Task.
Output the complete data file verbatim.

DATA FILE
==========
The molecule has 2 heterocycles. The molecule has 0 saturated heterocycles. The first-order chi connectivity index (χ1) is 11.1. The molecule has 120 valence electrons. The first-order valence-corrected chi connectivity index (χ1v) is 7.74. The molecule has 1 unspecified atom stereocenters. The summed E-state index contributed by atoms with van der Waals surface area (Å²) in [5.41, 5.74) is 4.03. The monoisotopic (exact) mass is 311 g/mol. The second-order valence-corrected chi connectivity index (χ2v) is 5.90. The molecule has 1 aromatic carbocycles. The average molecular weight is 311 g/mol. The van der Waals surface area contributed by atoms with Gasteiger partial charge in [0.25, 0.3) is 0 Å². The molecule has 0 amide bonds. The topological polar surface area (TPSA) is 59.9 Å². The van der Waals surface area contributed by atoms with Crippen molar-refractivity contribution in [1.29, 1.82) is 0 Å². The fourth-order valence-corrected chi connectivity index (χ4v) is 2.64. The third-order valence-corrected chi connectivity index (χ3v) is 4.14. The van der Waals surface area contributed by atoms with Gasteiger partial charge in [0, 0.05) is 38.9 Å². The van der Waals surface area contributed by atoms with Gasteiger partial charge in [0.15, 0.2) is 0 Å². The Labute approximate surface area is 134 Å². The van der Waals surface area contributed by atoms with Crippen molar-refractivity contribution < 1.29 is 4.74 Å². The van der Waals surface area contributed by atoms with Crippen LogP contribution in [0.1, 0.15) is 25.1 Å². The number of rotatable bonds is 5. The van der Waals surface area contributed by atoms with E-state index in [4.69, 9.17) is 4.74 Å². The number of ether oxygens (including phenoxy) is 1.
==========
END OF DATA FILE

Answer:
The molecule has 2 heterocycles. The molecule has 0 saturated heterocycles. The first-order chi connectivity index (χ1) is 11.1. The molecule has 120 valence electrons. The first-order valence-corrected chi connectivity index (χ1v) is 7.74. The molecule has 1 unspecified atom stereocenters. The summed E-state index contributed by atoms with van der Waals surface area (Å²) in [5.41, 5.74) is 4.03. The monoisotopic (exact) mass is 311 g/mol. The second-order valence-corrected chi connectivity index (χ2v) is 5.90. The molecule has 1 aromatic carbocycles. The average molecular weight is 311 g/mol. The van der Waals surface area contributed by atoms with Gasteiger partial charge in [0.25, 0.3) is 0 Å². The molecule has 0 amide bonds. The topological polar surface area (TPSA) is 59.9 Å². The van der Waals surface area contributed by atoms with Crippen molar-refractivity contribution in [1.29, 1.82) is 0 Å². The fourth-order valence-corrected chi connectivity index (χ4v) is 2.64. The third-order valence-corrected chi connectivity index (χ3v) is 4.14. The van der Waals surface area contributed by atoms with Gasteiger partial charge in [0, 0.05) is 38.9 Å². The van der Waals surface area contributed by atoms with Gasteiger partial charge in [0.15, 0.2) is 0 Å². The Labute approximate surface area is 134 Å². The van der Waals surface area contributed by atoms with Crippen molar-refractivity contribution < 1.29 is 4.74 Å². The van der Waals surface area contributed by atoms with Crippen LogP contribution in [0.1, 0.15) is 25.1 Å². The number of rotatable bonds is 5. The van der Waals surface area contributed by atoms with E-state index in [4.69, 9.17) is 4.74 Å². The number of ether oxygens (including phenoxy) is 1.